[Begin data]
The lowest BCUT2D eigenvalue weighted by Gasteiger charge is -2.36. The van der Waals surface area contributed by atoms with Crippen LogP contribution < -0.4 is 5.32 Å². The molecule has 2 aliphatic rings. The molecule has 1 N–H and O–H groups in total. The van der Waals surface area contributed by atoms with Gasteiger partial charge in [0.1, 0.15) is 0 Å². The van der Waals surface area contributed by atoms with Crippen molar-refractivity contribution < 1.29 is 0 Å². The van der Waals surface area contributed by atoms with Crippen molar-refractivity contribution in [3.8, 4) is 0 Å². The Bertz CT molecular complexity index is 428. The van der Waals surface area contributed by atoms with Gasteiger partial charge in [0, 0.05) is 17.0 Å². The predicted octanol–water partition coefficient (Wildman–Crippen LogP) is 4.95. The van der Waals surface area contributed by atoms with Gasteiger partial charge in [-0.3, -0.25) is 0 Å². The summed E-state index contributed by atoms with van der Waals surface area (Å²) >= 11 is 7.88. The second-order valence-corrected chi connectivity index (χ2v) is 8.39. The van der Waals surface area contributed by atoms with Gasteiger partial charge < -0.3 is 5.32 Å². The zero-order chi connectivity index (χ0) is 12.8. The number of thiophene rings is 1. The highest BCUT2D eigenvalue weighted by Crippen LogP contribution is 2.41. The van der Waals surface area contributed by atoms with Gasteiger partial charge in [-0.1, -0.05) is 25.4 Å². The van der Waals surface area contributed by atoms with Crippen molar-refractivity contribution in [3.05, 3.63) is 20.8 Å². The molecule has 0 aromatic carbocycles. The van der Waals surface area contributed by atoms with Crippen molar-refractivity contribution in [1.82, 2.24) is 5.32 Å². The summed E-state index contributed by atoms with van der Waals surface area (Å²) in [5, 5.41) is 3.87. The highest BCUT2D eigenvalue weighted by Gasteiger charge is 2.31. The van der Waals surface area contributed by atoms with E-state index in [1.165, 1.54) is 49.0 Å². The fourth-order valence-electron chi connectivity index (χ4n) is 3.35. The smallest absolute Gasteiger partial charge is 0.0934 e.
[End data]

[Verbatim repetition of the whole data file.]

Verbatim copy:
The lowest BCUT2D eigenvalue weighted by Gasteiger charge is -2.36. The van der Waals surface area contributed by atoms with Crippen LogP contribution < -0.4 is 5.32 Å². The molecule has 2 aliphatic rings. The molecule has 1 N–H and O–H groups in total. The van der Waals surface area contributed by atoms with Gasteiger partial charge in [0.1, 0.15) is 0 Å². The van der Waals surface area contributed by atoms with Crippen molar-refractivity contribution < 1.29 is 0 Å². The van der Waals surface area contributed by atoms with Crippen molar-refractivity contribution in [3.8, 4) is 0 Å². The Bertz CT molecular complexity index is 428. The van der Waals surface area contributed by atoms with Gasteiger partial charge in [0, 0.05) is 17.0 Å². The predicted octanol–water partition coefficient (Wildman–Crippen LogP) is 4.95. The van der Waals surface area contributed by atoms with Gasteiger partial charge in [-0.3, -0.25) is 0 Å². The summed E-state index contributed by atoms with van der Waals surface area (Å²) >= 11 is 7.88. The second-order valence-corrected chi connectivity index (χ2v) is 8.39. The van der Waals surface area contributed by atoms with Gasteiger partial charge < -0.3 is 5.32 Å². The zero-order chi connectivity index (χ0) is 12.8. The number of thiophene rings is 1. The highest BCUT2D eigenvalue weighted by Crippen LogP contribution is 2.41. The van der Waals surface area contributed by atoms with Gasteiger partial charge in [-0.1, -0.05) is 25.4 Å². The van der Waals surface area contributed by atoms with Crippen molar-refractivity contribution in [3.05, 3.63) is 20.8 Å². The molecule has 0 aromatic carbocycles. The van der Waals surface area contributed by atoms with Crippen molar-refractivity contribution in [1.82, 2.24) is 5.32 Å². The summed E-state index contributed by atoms with van der Waals surface area (Å²) in [5, 5.41) is 3.87. The highest BCUT2D eigenvalue weighted by Gasteiger charge is 2.31. The van der Waals surface area contributed by atoms with E-state index in [1.165, 1.54) is 49.0 Å². The fourth-order valence-electron chi connectivity index (χ4n) is 3.35. The smallest absolute Gasteiger partial charge is 0.0934 e.